Thursday, April 16, 2009

CAMPAIGNE OF 1755 to rid Colonies of French & Indians

At a meeting 14 April 1755 in New York City these three men were selected to rid the Colonies of the French and Indian raids on the English colonies
Maj Gen Edward Braddock, on left was to move against Fort Duquesne with British regulars and about 200 Indians, a very headstrong man would not take advise from the Indians, instead marched with drums, fife, and flags in full formation through the forest. Small party of French set up ambush and annihilated his army killing 65 of 84 officers including Braddock, only the leadership of a young Colonel George Washington Saved the remnants of the army. Unfortunately Braddocks plans and letters fell in the hands of the French. They knew Shirley and Johnson were planning to move against
Fort Niagara and Crown Point.
Gen Shirley was at Oneida, were he picked up some
Indian allies, received the word about Gen Braddock defeat, next day he
reached Oswego were he stopped- had a palisade area built on both sides
of the Mohawk and with his staff made a hastily retreat to Albany, N. Y.

William Johnson at the meeting in New York was made commissioner of Indian Affairs , and a Major General in charge of the Provincial troops. Assigned the task of taking Crown Point He had always had a good relation with the Indians was know to paint his face and body and dance at the councils held at his home in Johnstown N. Y.were he embarked in trade with the Indians, whom he always treated with honesty and justice. He became master of there language, habits, beliefs and customs. The Mohawks adopted him, chose him a Sachem and named him "Wariaghejaghe" meaning "he who has charge of affairs" Gen Johnson
gathered his troops at Albany. some 40 Indian and about 3000 Provincial soldiers, He marched
to Fort Lyman [Fort Edward] were he left some men and went from there to Lake Sacrament arriving August 28th 1755 at south shore of Lake Sacrament. by now another 200 plus Indians joined him bringing his army to about 1500 troops.
But the French commanded by Jean Erdman Dieskau, Baron Major General of French Troops, with Braddocks letters in hand, knowing Braddock was defeated and Shirley had run for cover left only Johnson in the field. Dieskau with 600 savages, 600 Canadians and 200 Regulars headed for Fort Lyman a days march from the fort the Indians determined the fort was reinforced with 1000 troops and they had cannon. They knew that Johnson was at Lake Sacrament and agreed to attack him. Dieskau had no choice, he started for the lake when a scout informed him Johnson was trying to overtake him. On the road to the lake Dieskau set up a ambush with the 600 Indians on the north side, the regulars on the road and the 600 Canadians on the South, Col Williams at the head of some 1000 men was coming into the trap, one of the Indians saw king Hendrick and jumpedto his feet and announced "he would not kill Hendrick" the head of the Iroquois Nation, this sprung the trap and the French fired killing about 300 English including Col Williams. The survivors fell back and for about hour and half, retreated to the Lake were Johnson was quickly constructing a barricade of wagons, barges and trees. When the French came in viewer they fired there four cannons and the Indians took flight, with some of the Canadians, all Dieskau had was the regulars and they were soon over taken . He was wounded and so was Johnson during the battle.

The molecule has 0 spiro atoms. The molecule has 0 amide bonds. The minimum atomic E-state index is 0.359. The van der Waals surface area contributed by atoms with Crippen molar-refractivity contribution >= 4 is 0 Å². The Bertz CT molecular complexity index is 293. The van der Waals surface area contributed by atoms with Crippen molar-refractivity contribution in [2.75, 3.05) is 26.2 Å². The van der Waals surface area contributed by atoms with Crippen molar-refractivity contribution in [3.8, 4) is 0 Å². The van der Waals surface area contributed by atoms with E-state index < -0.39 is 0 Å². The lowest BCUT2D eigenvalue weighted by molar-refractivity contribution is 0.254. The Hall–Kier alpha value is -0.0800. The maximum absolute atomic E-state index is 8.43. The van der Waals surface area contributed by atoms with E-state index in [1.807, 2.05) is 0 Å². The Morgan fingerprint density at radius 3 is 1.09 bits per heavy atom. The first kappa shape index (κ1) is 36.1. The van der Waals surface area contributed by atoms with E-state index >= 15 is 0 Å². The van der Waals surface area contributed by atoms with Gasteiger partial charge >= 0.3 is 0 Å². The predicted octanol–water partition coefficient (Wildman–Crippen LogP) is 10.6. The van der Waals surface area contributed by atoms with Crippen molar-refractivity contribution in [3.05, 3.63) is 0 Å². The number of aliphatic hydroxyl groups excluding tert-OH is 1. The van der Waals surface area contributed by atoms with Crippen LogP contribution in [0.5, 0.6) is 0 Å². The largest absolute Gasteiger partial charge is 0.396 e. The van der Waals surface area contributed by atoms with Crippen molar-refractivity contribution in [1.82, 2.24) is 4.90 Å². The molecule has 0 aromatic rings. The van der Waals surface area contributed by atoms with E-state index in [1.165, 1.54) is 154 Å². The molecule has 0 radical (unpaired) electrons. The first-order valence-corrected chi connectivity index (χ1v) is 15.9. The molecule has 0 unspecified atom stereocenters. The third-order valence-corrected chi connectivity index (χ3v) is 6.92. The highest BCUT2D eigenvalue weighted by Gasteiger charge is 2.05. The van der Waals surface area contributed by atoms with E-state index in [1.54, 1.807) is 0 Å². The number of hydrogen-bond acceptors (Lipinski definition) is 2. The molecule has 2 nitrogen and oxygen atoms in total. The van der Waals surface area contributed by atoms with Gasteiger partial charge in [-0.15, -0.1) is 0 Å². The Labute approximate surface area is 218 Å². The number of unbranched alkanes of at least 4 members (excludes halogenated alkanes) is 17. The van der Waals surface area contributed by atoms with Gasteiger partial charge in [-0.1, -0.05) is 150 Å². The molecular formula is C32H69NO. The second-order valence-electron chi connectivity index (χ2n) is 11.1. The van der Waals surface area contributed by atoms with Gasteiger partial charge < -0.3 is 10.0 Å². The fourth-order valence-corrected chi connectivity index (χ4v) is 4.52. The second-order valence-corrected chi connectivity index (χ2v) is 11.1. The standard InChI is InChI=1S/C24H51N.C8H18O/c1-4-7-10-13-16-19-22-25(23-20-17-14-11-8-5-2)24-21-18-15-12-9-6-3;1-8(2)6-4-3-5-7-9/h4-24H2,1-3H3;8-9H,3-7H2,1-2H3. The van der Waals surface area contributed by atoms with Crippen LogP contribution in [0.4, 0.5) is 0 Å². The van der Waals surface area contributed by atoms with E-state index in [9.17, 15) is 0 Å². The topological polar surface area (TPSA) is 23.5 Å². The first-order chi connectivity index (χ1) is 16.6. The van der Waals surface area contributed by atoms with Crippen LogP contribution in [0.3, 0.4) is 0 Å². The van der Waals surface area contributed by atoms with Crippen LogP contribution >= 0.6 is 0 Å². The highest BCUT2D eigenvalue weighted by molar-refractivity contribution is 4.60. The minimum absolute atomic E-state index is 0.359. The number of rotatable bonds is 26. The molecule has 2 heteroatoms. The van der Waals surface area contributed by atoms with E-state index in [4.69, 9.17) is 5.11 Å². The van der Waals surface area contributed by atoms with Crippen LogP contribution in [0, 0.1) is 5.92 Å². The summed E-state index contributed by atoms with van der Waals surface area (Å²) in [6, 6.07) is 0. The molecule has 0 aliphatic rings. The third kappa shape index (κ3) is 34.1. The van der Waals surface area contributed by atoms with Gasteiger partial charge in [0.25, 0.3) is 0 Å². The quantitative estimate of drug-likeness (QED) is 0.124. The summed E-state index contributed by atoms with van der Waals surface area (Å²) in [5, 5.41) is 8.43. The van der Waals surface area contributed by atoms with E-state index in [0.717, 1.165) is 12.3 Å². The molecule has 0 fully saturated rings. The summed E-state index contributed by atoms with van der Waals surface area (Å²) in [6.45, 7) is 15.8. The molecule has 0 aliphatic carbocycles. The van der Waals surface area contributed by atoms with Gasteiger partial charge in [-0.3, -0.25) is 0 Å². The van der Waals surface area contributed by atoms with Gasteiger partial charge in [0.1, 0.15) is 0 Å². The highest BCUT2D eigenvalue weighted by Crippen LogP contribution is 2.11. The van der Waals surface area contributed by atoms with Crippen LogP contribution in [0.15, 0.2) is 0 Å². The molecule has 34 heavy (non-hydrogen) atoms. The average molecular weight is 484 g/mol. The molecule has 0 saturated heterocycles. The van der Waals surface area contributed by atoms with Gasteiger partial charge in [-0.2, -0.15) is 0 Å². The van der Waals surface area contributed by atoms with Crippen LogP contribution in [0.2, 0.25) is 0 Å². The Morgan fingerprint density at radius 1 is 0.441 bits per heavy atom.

As a result of this William Johnson renamed the lake calling it Lake George, he built a fort on the spot and called it Fort William Henry to honor King George's two sons. Being the only successful engagement the British had he was made a hereditary Baron, he and his direct descendant retain the title and 5,000 pound yearly.

My ancestors were there at the battle of Lake George with Sir William, I also had ancestors that were with Dieskau. The portrait shown of Sir William was mentioned in his papers, J F. Cooper the author bought it in London while researching for last of the Mohican's, at his death Mr Klien of the Amsterdam Dispatch Newspaper bought it and I purchased it from him. notice the lower right corner British officer holding a horse depicted on the easel Sir William at the battle of Lake George had his favorite horse tied at camp and rode another in battle. [the horse he rode was unharmed his favorite was shot and killed]

Sir William Johnson Major General was not a ancestor but his life has influenced my life and many of my ancestors. I lived very near Johnson home in Johnstown, The Portrait has hung in my home since the late 1950's, I had the greatest opportunity of my life to be the Curator and manager of Fort William Henry from the 1957 to 1960 period. In 1960 his direct descendant Sir John and Lady Johnson were house guest for a week at which time I was able to visit all the historic sites that Sir William was a part of in the mid 1700's

In some future post will go into more detail about these Colonial leaders and my Ancestors roll, fighting on both sides.



1 comment:

Rosebud Collection said...

What an interesting story..and what a wonderful time for you. You are really doing a wonderful job in your research and it is such a treasure for your family.
How have you been? I have been a sloppy visitor, but I always return. Sounds a little like MacArthur,don't you think? Hope I spelled his name right, did meet him once. Have a good week.